MADISON — Gov. Tony Evers' proposed budget for the next two years includes specific changes aimed at making the unemployment system easier to access while upgrading the outdated computer system the state blames for much of the delays.
Most notably in the budget, a $79.5 million plan to fix the 70s-era claims processing technology. The Department of Workforce Development has blamed the IT system for a number of delays.
"We could make excuses for the last decade of decision-makers who cut corners, or we can commit right now to start putting people first," the governor said in Tuesday's budget address.
Most recently it blamed the system for delays in implementing federal pandemic unemployment programs like Pandemic Unemployment Assistance (PUA) and Pandemic Emergency Unemployment Compensation (PEUC).
On Wednesday, lawmakers in the Joint Finance Committee approved legislation directing the DWD and the Department of Administration to initiate the software upgrades. It also extends a waiver of the state's one-week waiting period for benefits until March 14.
“If upgrading the unemployment system is truly a priority for Governor Evers, he will support this legislation. The Governor does not need legislative approval to initiate an IT system upgrade, but it is clear he does not plan to move forward unless directed to do so. This legislation also includes a number of common-sense provisions from vetoed AB 1 that the Governor has expressed support for in the past," Co-Chairs state Rep. Mark Born (R-Beaver Dam) and state Sen. Howard Marklein (R-Spring Green) said in a joint statement.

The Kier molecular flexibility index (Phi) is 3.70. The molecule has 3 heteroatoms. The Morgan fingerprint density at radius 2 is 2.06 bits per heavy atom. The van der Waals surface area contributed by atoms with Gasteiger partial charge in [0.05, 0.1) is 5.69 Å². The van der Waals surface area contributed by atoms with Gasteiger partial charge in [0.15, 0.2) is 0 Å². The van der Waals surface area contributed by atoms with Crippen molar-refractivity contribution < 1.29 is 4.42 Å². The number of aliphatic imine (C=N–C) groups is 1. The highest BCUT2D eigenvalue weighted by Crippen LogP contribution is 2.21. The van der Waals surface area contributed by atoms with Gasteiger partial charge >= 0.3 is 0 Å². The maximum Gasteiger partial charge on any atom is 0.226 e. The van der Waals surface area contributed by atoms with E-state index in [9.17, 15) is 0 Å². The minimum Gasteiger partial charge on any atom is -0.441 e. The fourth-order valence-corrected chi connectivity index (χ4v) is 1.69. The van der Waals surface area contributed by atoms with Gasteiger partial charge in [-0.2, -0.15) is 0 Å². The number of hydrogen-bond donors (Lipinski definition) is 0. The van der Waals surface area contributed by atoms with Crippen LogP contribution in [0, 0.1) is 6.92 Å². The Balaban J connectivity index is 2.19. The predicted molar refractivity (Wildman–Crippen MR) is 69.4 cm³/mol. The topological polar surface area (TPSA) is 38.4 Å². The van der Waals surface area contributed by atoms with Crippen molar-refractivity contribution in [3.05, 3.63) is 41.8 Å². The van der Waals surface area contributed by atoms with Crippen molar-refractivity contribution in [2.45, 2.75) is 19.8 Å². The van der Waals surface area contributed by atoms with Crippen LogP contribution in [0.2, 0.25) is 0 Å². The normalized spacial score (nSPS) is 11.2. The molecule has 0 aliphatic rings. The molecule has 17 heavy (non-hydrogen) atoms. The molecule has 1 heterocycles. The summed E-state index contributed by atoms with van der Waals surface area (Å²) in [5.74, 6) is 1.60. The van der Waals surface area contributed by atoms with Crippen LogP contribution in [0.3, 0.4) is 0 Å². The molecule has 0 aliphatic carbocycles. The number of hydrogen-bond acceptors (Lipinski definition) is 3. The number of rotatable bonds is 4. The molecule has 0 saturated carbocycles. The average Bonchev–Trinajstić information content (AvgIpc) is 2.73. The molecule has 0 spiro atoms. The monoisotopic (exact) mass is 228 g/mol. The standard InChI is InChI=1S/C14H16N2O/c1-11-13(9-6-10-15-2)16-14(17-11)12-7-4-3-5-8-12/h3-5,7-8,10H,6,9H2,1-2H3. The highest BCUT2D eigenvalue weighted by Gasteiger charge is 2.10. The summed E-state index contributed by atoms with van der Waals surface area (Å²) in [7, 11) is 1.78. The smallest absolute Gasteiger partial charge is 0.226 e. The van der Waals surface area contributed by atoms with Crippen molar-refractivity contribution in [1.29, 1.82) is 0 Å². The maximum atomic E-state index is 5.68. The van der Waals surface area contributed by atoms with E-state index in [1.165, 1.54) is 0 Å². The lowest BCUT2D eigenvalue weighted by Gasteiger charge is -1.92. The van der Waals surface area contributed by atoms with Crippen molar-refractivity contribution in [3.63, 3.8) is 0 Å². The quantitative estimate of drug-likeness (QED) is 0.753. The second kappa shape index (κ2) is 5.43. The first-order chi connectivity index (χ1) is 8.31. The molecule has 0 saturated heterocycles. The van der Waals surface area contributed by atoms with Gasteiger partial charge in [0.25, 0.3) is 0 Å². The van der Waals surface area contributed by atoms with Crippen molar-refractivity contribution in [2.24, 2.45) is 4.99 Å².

Also in the governor's proposed budget, changes to unemployment law he says will make it easier to access unemployment benefits.
Under his budget, the state would eliminate the one-week waiting period for benefits permanently.
It would increase the maximum weekly benefit amount from $370 to $409 by next year, with additional increases in 2023 and 2024.
Social Security Disability Insurance recipients would become eligible for regular unemployment insurance. They are currently eligible for PUA.
Also, it would repeal the maximum weekly earnings threshold, eliminate substantial fault as a disqualifying element and repeal drug testing requirements.
What the proposed budget does not do is address the current backlog of people who believe they were unfairly denied and have appealed the department's determination.
As of Feb. 8, 16,614 appeals cases were still waiting for a hearing date. Another 2,070 were scheduled.
The DWD says it is in the process of hiring additional administrative law judges to handle the expanded caseload.